People may disagree with HOW Sound Choice is defending the karaoke industry, but it is hard to deny that they have reason to preotect it. WHY they are doing it is what more people should focus on. Instead, there are many that get mired down in the whoel copyright/trademark/shotgun approach aspects and completely ignore that something has to be done. Period.


Alice Ballmer says:

Slep Tone - Sound choice

Sound choice doesn’t ask the KJ if they own the disc, they just see the logo and sue you. I have been a KJ for 27 years and have spent thousands of dollars on their cd’s. Over the years I have done contest thru Sound Choice where the people could only sing off a Sound Choice cd, KJ’s have promoted their products for years and now they are trying to extort $8500.00 from KJ’s for 4800 songs. What a rip off. I refuse to play any Sound Choice Disc even the ones I own. After this lawsuit I would like to take them to North Carolina and burn them in front of their office

TJ (user link) says:


I don’t see why it took SC so long to sue the Karaoke KJs for infringment, they have been in the karaoke business for over 20 years and putting music to a hard drive is nothing new and they were aware of it. I would think that the people who bought their discs should look into the actual copyright for synch violations as sc haS been sued multiple times for selling unlicensed music and many of the kjs have discs in their catalog that didn’t have the proper licensing at the time of the sale. The fact is, the discs that had the infringing songs needed to be pulled off the market and the kj reimbursed for SC’s indescretion. I still have an Eagles disc that Henley freaked on and if you think they are making you buy new discs to be jerks the fact is probably that some of the discs in their current library are in violation of the copyright laws and in reality, Sound Choice should be paying the kjs for the discs that were actually pulled from the market for copyright violations. A huge lawsuit by everyone of the kjs that got sued by SC would be one way to recoup your losses, I think it is called a class action suit. I am tired of hearing SC bark that their rights have been violated when they have directly violated (SC) the very people who bought their music, I would say thousands of violations is enough to make them straighten up and fly right.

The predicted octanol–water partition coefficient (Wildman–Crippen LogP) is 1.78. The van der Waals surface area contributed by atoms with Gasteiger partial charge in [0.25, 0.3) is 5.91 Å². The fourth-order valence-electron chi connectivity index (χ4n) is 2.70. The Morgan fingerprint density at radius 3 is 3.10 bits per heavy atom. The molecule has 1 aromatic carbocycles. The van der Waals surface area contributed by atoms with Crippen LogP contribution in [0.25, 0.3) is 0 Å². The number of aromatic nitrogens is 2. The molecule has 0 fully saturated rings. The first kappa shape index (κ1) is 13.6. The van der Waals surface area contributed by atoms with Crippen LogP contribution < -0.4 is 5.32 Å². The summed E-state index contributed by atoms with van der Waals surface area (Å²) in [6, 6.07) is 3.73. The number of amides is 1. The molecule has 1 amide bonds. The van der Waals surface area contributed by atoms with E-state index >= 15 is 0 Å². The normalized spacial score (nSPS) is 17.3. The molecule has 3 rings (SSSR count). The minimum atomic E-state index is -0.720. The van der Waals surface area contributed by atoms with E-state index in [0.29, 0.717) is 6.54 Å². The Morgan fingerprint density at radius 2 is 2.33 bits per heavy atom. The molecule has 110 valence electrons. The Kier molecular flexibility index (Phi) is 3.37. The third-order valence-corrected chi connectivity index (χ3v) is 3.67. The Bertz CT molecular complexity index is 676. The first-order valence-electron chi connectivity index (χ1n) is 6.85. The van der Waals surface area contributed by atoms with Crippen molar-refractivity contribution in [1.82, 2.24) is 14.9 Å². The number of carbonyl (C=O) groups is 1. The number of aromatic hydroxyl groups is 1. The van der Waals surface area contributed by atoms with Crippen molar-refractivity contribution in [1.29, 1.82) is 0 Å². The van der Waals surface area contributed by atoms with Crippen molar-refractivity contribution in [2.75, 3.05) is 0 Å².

toopoortoworry says:

karaoke; sound choice, & the day the music died...........

Just tired of reading about how sound choice is ruining the very people who work for peanuts every night showcasing their products, and building their brand name. I have never seen such a greedy person(Mr. Sleptone) in my life. If it is truly about right and wrong, go after the ones who don’t own a disk, the ones that charge a hundred bucks a night,and say they have over 40-100 k in songs. How does that business model work?